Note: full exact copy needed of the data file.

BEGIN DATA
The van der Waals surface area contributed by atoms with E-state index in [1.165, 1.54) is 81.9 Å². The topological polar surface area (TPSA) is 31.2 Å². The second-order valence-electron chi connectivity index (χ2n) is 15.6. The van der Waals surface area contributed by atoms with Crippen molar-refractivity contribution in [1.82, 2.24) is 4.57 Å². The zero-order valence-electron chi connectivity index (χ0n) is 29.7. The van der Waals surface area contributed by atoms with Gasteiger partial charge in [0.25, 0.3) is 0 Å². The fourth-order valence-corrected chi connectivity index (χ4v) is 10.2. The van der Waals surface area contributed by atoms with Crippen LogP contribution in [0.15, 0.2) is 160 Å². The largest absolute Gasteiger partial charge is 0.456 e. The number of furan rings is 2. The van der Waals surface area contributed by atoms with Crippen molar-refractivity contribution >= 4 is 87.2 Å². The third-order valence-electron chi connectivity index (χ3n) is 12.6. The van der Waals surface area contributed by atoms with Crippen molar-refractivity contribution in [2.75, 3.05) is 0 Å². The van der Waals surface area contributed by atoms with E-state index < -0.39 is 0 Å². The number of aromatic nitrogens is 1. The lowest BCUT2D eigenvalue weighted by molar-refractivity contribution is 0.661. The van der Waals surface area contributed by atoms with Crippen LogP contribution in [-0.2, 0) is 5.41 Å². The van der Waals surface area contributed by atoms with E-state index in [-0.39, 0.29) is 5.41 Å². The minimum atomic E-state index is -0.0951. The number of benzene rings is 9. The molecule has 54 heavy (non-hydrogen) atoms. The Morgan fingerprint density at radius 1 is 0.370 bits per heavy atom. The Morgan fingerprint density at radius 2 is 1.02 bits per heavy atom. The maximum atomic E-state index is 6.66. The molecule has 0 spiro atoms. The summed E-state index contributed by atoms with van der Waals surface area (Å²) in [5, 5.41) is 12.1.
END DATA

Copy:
The van der Waals surface area contributed by atoms with E-state index in [1.165, 1.54) is 81.9 Å². The topological polar surface area (TPSA) is 31.2 Å². The second-order valence-electron chi connectivity index (χ2n) is 15.6. The van der Waals surface area contributed by atoms with Crippen molar-refractivity contribution in [1.82, 2.24) is 4.57 Å². The zero-order valence-electron chi connectivity index (χ0n) is 29.7. The van der Waals surface area contributed by atoms with Gasteiger partial charge in [0.25, 0.3) is 0 Å². The fourth-order valence-corrected chi connectivity index (χ4v) is 10.2. The van der Waals surface area contributed by atoms with Crippen LogP contribution in [0.15, 0.2) is 160 Å². The largest absolute Gasteiger partial charge is 0.456 e. The number of furan rings is 2. The van der Waals surface area contributed by atoms with Crippen molar-refractivity contribution >= 4 is 87.2 Å². The third-order valence-electron chi connectivity index (χ3n) is 12.6. The van der Waals surface area contributed by atoms with Crippen molar-refractivity contribution in [2.75, 3.05) is 0 Å². The van der Waals surface area contributed by atoms with E-state index < -0.39 is 0 Å². The number of aromatic nitrogens is 1. The lowest BCUT2D eigenvalue weighted by molar-refractivity contribution is 0.661. The van der Waals surface area contributed by atoms with Crippen LogP contribution in [-0.2, 0) is 5.41 Å². The van der Waals surface area contributed by atoms with E-state index in [-0.39, 0.29) is 5.41 Å². The minimum atomic E-state index is -0.0951. The number of benzene rings is 9. The molecule has 54 heavy (non-hydrogen) atoms. The Morgan fingerprint density at radius 1 is 0.370 bits per heavy atom. The Morgan fingerprint density at radius 2 is 1.02 bits per heavy atom. The maximum atomic E-state index is 6.66. The molecule has 0 spiro atoms. The summed E-state index contributed by atoms with van der Waals surface area (Å²) in [5, 5.41) is 12.1.